“Communications between checkoff employees, who are not government workers, shouldn’t be subject to requests made under the FOIA, which only applies to communications involving federal entities and federal employees,” says Dave Warner, spokesperson for the National Pork Producers Council. “We don’t need activist groups trying to make a big deal out of the internal communications of private-sector workers.”

Internal communication was a trigger for Warner, who simply doesn’t see the point of having so much subject to FOIA requests when there are instances of personal producer information being released accidentally through the requests as well as many requests filed by activist groups.

Budget information and communications between the checkoff groups and the USDA would always be subject to FOIA.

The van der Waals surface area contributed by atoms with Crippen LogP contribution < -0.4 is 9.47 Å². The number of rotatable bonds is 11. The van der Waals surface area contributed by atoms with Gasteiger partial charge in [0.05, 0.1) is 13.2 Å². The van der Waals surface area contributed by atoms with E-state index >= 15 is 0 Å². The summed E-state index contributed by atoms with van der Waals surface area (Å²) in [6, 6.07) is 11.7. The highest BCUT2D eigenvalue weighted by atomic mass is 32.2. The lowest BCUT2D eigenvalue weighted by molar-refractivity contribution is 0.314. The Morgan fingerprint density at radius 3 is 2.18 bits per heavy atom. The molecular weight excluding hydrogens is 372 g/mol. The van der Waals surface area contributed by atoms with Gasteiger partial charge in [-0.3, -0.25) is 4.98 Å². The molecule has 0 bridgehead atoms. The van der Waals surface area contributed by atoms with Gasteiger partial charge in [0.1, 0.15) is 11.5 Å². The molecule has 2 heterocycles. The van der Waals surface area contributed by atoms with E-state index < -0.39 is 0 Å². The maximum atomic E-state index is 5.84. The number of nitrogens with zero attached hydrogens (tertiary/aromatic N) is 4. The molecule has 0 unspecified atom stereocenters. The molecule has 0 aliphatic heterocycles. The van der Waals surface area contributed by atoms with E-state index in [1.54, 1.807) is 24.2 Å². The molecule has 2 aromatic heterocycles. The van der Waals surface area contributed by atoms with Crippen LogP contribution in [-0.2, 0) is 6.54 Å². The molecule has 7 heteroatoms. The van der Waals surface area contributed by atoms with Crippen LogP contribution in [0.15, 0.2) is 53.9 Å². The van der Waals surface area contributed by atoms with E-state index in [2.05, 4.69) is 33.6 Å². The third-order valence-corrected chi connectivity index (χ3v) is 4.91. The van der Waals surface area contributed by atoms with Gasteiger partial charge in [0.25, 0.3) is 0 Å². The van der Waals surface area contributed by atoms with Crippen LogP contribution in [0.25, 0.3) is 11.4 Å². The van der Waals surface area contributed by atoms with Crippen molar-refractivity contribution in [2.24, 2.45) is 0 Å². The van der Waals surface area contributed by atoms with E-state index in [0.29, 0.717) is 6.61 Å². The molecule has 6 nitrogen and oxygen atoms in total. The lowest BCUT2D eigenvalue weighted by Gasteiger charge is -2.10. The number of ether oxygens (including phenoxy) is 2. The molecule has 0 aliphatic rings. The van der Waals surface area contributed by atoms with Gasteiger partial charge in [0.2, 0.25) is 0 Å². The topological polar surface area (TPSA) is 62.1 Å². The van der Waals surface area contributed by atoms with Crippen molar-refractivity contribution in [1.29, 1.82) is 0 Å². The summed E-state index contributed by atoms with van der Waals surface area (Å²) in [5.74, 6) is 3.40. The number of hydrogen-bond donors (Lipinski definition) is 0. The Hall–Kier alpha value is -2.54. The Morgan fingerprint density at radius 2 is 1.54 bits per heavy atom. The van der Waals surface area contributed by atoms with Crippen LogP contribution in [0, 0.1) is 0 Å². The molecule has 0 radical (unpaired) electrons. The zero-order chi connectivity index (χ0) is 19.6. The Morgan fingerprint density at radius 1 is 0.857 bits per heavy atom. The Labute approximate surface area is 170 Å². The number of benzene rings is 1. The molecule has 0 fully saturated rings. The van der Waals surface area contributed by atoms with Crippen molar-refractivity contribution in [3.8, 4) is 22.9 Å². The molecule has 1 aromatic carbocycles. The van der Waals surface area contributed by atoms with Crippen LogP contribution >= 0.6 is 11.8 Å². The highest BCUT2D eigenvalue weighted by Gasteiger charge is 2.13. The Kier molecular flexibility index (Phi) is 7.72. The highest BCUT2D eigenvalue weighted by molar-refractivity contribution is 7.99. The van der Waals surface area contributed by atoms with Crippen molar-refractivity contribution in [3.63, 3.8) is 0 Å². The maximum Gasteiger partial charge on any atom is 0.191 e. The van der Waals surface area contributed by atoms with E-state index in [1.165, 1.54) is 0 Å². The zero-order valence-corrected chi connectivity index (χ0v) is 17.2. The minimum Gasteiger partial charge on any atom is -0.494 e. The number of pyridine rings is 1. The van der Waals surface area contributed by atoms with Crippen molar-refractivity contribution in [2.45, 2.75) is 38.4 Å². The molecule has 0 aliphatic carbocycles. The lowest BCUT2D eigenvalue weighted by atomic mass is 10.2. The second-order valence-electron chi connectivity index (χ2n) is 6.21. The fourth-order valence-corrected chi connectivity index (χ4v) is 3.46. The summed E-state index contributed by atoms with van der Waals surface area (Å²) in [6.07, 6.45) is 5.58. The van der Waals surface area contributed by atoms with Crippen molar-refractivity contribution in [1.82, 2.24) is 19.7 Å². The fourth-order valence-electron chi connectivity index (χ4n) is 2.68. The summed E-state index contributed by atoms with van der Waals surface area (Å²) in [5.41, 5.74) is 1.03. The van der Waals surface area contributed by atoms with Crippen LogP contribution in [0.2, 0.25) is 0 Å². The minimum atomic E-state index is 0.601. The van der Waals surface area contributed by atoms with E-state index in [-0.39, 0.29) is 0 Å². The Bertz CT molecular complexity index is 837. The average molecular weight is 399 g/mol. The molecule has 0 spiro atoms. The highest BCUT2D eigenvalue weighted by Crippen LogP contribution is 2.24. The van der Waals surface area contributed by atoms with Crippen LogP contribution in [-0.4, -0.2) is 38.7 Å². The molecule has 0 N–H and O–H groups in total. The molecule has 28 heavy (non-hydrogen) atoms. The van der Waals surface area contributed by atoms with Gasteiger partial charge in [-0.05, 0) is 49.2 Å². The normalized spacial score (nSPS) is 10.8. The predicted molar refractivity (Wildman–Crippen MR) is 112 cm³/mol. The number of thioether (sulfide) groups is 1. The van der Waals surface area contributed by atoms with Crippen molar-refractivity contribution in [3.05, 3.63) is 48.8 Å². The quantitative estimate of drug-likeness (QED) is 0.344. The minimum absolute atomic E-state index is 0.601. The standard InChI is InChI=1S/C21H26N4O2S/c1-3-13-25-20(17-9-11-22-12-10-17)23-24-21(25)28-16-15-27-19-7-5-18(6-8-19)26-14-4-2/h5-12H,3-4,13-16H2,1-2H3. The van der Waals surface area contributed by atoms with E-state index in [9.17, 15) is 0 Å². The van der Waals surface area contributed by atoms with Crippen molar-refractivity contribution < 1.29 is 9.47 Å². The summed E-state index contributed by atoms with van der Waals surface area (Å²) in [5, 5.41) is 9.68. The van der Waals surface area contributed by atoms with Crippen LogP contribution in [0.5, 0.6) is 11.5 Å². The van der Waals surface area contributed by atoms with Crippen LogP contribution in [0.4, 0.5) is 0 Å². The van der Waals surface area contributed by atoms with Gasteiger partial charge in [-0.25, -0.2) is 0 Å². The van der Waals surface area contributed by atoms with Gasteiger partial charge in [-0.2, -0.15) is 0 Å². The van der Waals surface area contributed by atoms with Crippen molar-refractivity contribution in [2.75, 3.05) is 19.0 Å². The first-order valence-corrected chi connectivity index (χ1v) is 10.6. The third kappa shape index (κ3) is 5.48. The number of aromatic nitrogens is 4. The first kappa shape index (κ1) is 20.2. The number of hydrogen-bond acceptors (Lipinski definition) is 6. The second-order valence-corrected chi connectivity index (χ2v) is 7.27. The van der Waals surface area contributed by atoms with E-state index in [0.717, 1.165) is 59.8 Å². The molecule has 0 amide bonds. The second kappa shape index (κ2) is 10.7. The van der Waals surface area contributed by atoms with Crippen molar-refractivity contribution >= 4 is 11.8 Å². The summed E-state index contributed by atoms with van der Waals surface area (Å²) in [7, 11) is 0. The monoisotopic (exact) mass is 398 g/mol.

On March 22, the parties involved in the case between OCM and OIG will come together for a hearing intended to wrap up the information gathering stage on the case, which means the NCBA will be in attendance as well.

Checkoff Background: If ranchers are upset about having to pay a fee to checkoff for each animal sold, the checkoff can be dissembled by 10% of total U.S. producers petitioning to hold another referendum and passing it. Producers are also able to request that the full sum contributed to checkoff go to the national checkoff, rather than half going to the state councils.